Morris Kaplan, colorful defender of the poor

January 21, 1993|By Tom Keyser | Tom Keyser,Staff Writer

Morris Kaplan wanted to die with his boots on. He very nearly did.

The nearly legendary 83-year-old Baltimore lawyer died at home in his sleep yesterday morning. The day before he had spent four hours at his office on the 13th floor of the Court Square Building downtown, looking over papers, taking phone calls and discussing cases with his son, Michael, a lawyer with whom he shared the office.

Michael Kaplan said yesterday afternoon that his father, who never considered retiring, had been so short of breath the past three weeks that he hadn't often come to work. But Morris Kaplan had insisted on coming in Tuesday.

He died the next morning from complications of emphysema. "He just wore out," Michael Kaplan said.

Morris Kaplan was a working lawyer in Baltimore for 62 years. Stooped, frail, with thin white hair and a rigid profile, he was famous for his colorful attire -- a pink sport coat with green pants one day, a blue sport coat with red pants the next.

His notes, messages and court documents -- most of his file cabinet -- were stuffed into his coat pockets. The rest he carried in his head. His memory was so sharp that he never took notes during a trial.

"They always called me the busiest lawyer in town," Mr. Kaplan said in an interview for a profile in October. "I've had all the poor clients; that's always been the case. I had the greatest volume for any individual lawyer in town."

News of his death spread through city courthouses yesterday, causing "sadness at the passing of an era and a legend," said Baltimore Circuit Judge Edward J. Angeletti, "as well as a recognition of what he left behind: his good humor, warmth, wit, all of that."

"He's a fixture," said Circuit Judge Joseph H. H. Kaplan. "The courthouses won't be the same without Morris roaming the halls in his brightly colored jacket and his mismatched brightly colored pants.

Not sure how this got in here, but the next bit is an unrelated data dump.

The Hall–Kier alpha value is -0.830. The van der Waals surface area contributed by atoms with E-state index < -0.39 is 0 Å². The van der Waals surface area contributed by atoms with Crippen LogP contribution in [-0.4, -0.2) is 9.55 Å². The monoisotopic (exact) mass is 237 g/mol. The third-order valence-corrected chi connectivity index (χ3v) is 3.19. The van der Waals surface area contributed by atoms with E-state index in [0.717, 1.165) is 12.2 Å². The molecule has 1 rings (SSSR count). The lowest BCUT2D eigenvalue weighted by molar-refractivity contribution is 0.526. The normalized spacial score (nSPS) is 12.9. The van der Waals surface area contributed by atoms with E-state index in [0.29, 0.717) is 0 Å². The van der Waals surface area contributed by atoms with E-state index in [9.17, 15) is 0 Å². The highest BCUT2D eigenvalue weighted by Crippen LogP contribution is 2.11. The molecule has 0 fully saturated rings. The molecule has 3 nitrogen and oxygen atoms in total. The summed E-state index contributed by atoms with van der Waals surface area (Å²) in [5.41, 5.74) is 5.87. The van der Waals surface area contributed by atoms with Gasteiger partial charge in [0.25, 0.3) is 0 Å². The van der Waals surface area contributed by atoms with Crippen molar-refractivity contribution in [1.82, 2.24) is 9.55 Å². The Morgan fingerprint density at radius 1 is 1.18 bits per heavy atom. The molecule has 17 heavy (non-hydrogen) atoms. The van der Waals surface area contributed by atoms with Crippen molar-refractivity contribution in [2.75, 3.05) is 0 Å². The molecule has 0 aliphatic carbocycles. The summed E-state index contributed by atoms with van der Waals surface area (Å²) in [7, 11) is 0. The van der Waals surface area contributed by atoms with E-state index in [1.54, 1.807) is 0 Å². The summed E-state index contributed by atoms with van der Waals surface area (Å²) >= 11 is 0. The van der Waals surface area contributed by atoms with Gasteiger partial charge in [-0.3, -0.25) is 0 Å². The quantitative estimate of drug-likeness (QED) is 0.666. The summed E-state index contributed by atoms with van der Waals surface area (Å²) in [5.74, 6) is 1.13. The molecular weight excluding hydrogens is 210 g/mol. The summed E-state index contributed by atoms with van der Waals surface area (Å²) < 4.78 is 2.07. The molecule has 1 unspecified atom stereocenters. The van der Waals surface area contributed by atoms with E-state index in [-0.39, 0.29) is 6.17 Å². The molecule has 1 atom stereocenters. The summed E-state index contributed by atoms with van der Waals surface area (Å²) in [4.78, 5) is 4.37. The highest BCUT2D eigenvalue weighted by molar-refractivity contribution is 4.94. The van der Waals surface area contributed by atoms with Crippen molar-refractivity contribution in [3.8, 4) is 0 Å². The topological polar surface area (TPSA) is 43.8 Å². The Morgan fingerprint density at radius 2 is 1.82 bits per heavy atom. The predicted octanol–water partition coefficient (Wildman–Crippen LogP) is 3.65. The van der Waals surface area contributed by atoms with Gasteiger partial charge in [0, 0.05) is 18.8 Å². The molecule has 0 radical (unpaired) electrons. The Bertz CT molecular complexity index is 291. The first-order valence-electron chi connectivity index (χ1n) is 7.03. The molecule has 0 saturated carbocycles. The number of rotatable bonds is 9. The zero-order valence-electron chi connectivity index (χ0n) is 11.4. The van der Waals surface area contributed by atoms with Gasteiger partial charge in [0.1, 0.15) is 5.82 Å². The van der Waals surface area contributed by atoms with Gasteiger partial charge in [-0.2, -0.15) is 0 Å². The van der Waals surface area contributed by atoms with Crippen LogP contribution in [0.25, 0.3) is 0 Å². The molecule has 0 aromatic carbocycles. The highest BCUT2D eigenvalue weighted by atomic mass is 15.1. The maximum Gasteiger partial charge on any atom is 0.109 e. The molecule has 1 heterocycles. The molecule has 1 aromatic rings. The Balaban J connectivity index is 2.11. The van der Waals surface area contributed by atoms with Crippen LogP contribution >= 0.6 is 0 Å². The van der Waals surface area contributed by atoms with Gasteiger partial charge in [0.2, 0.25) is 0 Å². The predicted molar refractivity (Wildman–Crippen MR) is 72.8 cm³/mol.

"He is the last of a generation of old-time criminal lawyers. You just don't see those people anymore -- lawyers who try cases on the facts, as opposed to the law. Morris had a tremendous brain for facts -- description of the scene, what took place, that kind of thing."

Mr. Kaplan lived in Baltimore nearly all his life. He was born in New York City a couple of days after his parents stepped off a boat from Lithuania. They came to Baltimore, where they had friends.

Lena and Charles Kaplan made women's clothing in a shop on Eutaw Street, then went into the grocery business and later into real estate. Much was expected of Morris, the eldest of five children.

"In the Jewish ideology, the oldest became a professional," Mr. Kaplan said last fall. "And any boy, if the parents had the money, was to be a doctor or lawyer."

Mr. Kaplan attended City College and then the University of Baltimore. He graduated in 2 1/2 years, in 1928 at age 19. He had to wait until he turned 21 to begin practicing law.

"I handled the kind of cases most of us can understand -- the ordinary rapist, robber," Mr. Kaplan said. "They're not very complex cases."

But he handled them with wit and charm. Judge Angeletti remembers one case where Mr. Kaplan's Hispanic client launched into a 10-minute tirade before his trial even started. Finally, the judge asked Mr. Kaplan what his client had said.

Mr. Kaplan, who probably hadn't understood one word, promptly responded: "He said he's not guilty, your honor."

During his interview last fall, Mr. Kaplan said: "I'm going to die with my boots on. I'll be here till the man puts me in the box. That's why I don't ride on Reisterstown Road if I can help it. That's where Levinson's got his funeral home."

Services for Mr. Kaplan were to be held at 2 p.m. today at the Sol Levinson & Bros. funeral home at 6010 Reisterstown Road. Burial will follow at Druid Ridge Cemetery.

Mr. Kaplan is survived by one daughter, Margaret Stern, and three sons, Michael Lee Kaplan, Martin Joseph Kaplan and Mark Charles "Chuckie" Kaplan; two sisters, Betty Hurwitz and Ethel Seidman; one brother, Isadore Kaplan; seven grandchildren; and four great-grandchildren. All are from the Baltimore area.

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